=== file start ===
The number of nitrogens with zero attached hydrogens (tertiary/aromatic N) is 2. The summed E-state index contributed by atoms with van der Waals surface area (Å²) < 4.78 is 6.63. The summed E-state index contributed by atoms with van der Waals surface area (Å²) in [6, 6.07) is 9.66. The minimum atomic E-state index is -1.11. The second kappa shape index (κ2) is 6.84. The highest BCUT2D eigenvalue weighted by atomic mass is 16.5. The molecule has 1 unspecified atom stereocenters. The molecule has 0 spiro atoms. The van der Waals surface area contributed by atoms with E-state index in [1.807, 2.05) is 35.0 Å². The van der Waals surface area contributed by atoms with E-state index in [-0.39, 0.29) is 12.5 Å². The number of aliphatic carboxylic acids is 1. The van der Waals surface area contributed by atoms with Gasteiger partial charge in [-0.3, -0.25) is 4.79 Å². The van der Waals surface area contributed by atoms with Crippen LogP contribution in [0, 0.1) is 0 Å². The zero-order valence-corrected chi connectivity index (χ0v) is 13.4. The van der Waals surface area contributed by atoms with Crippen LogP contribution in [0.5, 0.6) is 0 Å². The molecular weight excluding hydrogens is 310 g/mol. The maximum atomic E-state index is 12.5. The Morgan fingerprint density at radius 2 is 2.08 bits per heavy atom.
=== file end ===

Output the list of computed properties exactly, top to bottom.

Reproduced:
The number of nitrogens with zero attached hydrogens (tertiary/aromatic N) is 2. The summed E-state index contributed by atoms with van der Waals surface area (Å²) < 4.78 is 6.63. The summed E-state index contributed by atoms with van der Waals surface area (Å²) in [6, 6.07) is 9.66. The minimum atomic E-state index is -1.11. The second kappa shape index (κ2) is 6.84. The highest BCUT2D eigenvalue weighted by atomic mass is 16.5. The molecule has 1 unspecified atom stereocenters. The molecule has 0 spiro atoms. The van der Waals surface area contributed by atoms with E-state index in [1.807, 2.05) is 35.0 Å². The van der Waals surface area contributed by atoms with E-state index in [-0.39, 0.29) is 12.5 Å². The number of aliphatic carboxylic acids is 1. The van der Waals surface area contributed by atoms with Gasteiger partial charge in [-0.3, -0.25) is 4.79 Å². The van der Waals surface area contributed by atoms with Crippen LogP contribution in [0, 0.1) is 0 Å². The zero-order valence-corrected chi connectivity index (χ0v) is 13.4. The van der Waals surface area contributed by atoms with Crippen LogP contribution in [0.5, 0.6) is 0 Å². The molecular weight excluding hydrogens is 310 g/mol. The maximum atomic E-state index is 12.5. The Morgan fingerprint density at radius 2 is 2.08 bits per heavy atom.